By Edward Appleton

A few months ago, I shifted roles – I moved from being a client-side researcher with Coca-Cola to the agency-side, joining Happy Thinking People, a global qualitative consultancy.

To quote Lenny Murphy of Greenbook fame – I have now joined “the dark side of suppliers”. Wow.

Whilst the language was evocative, with vaguely sinister, mythological undertones, the sentiment isn’t new: “why would you shift from the high ground of “buyer” to the lower echelons of service-provider?” It’s a question I have heard from a few people over the past few months.

As someone who has worked on both sides of the insights fence, perhaps it’s worth sharing a few thoughts on the “client-agency” divide based on my personal experience, highlighting where in my view perceptions are lagging reality.

Client-side Experience: Invaluable!

It’s a truism, but worth repeating: a broader business understanding is something that would help many market researchers add more value to their core insight skills – where better place to get that than client-side?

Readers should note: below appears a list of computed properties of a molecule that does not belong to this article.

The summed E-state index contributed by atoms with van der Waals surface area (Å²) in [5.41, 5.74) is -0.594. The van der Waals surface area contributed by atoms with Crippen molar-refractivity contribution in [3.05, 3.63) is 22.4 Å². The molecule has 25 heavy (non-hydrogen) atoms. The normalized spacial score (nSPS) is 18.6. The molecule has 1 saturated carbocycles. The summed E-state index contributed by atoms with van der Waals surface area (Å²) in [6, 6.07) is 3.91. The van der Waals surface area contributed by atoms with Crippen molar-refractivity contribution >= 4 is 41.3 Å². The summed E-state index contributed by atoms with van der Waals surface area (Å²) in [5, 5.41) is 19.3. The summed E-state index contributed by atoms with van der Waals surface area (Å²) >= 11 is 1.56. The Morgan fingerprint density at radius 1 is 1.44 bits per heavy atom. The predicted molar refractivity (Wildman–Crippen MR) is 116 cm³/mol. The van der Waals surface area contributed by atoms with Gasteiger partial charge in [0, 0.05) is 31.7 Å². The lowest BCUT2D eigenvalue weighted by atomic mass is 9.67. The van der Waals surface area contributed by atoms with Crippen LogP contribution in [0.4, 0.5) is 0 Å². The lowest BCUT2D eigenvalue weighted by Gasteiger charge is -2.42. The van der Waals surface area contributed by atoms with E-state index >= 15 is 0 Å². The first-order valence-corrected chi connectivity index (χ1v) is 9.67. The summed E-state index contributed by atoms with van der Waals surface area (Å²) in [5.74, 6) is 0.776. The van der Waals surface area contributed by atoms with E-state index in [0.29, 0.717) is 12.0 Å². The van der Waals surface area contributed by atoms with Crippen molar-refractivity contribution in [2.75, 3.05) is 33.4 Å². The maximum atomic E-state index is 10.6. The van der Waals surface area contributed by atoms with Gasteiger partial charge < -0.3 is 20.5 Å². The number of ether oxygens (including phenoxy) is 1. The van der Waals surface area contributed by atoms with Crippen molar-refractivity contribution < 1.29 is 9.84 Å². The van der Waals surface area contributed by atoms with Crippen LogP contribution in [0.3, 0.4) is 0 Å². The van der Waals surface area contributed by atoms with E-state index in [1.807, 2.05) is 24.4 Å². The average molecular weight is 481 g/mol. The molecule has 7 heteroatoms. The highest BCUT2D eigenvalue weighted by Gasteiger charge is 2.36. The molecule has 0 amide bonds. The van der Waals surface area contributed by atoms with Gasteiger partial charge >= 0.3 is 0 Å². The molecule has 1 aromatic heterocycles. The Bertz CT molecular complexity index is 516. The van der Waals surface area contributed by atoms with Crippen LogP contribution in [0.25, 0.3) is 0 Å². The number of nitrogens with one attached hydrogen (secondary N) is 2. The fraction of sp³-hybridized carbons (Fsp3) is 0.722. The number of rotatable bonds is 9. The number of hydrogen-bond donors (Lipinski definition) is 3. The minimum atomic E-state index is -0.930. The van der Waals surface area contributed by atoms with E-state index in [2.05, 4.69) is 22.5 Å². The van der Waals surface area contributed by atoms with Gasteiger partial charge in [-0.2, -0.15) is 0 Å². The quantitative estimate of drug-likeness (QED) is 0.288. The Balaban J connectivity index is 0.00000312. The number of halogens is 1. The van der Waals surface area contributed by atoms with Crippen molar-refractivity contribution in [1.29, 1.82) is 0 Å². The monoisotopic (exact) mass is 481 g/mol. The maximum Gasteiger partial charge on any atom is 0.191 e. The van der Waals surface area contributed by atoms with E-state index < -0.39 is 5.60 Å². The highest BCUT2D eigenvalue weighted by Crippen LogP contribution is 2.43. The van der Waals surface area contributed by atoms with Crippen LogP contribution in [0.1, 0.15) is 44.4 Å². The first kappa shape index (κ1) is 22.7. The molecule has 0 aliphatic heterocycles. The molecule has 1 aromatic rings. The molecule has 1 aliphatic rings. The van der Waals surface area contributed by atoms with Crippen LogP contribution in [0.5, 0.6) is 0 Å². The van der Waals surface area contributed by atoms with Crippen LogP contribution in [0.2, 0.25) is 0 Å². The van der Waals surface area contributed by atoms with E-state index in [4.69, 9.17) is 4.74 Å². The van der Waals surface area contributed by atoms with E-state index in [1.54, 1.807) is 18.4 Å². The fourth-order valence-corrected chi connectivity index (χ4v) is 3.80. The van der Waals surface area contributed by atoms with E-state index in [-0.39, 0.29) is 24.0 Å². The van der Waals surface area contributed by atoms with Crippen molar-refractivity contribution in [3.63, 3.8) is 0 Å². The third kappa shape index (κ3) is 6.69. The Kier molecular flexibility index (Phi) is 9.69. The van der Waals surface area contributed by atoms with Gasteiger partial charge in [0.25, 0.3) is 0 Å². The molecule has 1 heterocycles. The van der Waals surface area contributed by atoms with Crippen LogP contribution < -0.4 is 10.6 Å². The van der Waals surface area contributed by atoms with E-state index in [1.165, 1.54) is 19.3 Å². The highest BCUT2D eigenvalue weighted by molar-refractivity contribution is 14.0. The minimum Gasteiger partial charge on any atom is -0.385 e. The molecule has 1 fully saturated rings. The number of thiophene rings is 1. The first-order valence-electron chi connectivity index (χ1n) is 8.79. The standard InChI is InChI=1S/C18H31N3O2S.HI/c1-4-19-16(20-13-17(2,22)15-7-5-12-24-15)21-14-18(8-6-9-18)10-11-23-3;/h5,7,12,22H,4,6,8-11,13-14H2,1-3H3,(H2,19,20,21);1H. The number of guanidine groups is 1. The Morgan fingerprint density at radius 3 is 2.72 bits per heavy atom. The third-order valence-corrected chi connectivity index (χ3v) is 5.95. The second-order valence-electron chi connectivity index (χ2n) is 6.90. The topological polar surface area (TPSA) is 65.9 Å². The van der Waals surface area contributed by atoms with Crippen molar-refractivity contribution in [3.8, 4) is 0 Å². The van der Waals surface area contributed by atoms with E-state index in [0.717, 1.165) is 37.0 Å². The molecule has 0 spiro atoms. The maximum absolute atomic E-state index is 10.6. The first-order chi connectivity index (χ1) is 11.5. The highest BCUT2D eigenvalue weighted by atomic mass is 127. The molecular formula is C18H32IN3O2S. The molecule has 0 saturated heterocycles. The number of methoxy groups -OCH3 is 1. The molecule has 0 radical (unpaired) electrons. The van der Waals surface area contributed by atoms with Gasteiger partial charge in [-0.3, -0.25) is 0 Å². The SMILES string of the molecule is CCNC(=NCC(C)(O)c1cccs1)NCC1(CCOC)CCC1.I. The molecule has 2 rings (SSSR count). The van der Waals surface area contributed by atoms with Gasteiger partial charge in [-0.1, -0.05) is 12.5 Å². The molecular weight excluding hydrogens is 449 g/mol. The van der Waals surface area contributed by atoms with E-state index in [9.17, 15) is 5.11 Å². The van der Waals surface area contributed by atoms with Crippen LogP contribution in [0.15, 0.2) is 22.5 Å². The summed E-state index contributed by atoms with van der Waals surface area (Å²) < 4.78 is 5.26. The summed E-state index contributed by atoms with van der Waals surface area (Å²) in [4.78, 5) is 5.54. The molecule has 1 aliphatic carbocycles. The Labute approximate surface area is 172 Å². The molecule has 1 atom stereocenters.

Ray Poynter’s recent (excellent) New MR webinar talk entitled Embracing the Future underlined the area of “business skills/ knowledge” as an area of weakness amongst researchers. This can involve any number of areas:

How do companies earn their money? How do salespeople use panel data in retailer negotiations? How are touchpoint and consumer decision journey insights translated into operational reality when brand managers talk to media agencies? What persuasiveness skills do client-side researchers need?

I’ve learned massively and broadly from being an Insight Manager in some of the world’s largest organisations such as Coca-Cola and Nestle. I’d wholeheartedly recommend client-side experience to anyone on the agency-side even if it’s just a secondment, or shadowing activity.

Shifting Buyer-Supplier Realities

Having said that, I’d suggest that the imagined differences between a “cosy” client-side market research world and the coal-face (“darker”) aspect of supplier life are not as clear cut as popular imagination suggests.

Increasingly client-side research life is characterised by high levels of change, sometimes existential – regular restructurings/ downsizings, budget justification battles, threats from Big Data acolytes, internet marketing departments, competitive cultures where supportiveness can suffer….It’s not all roses.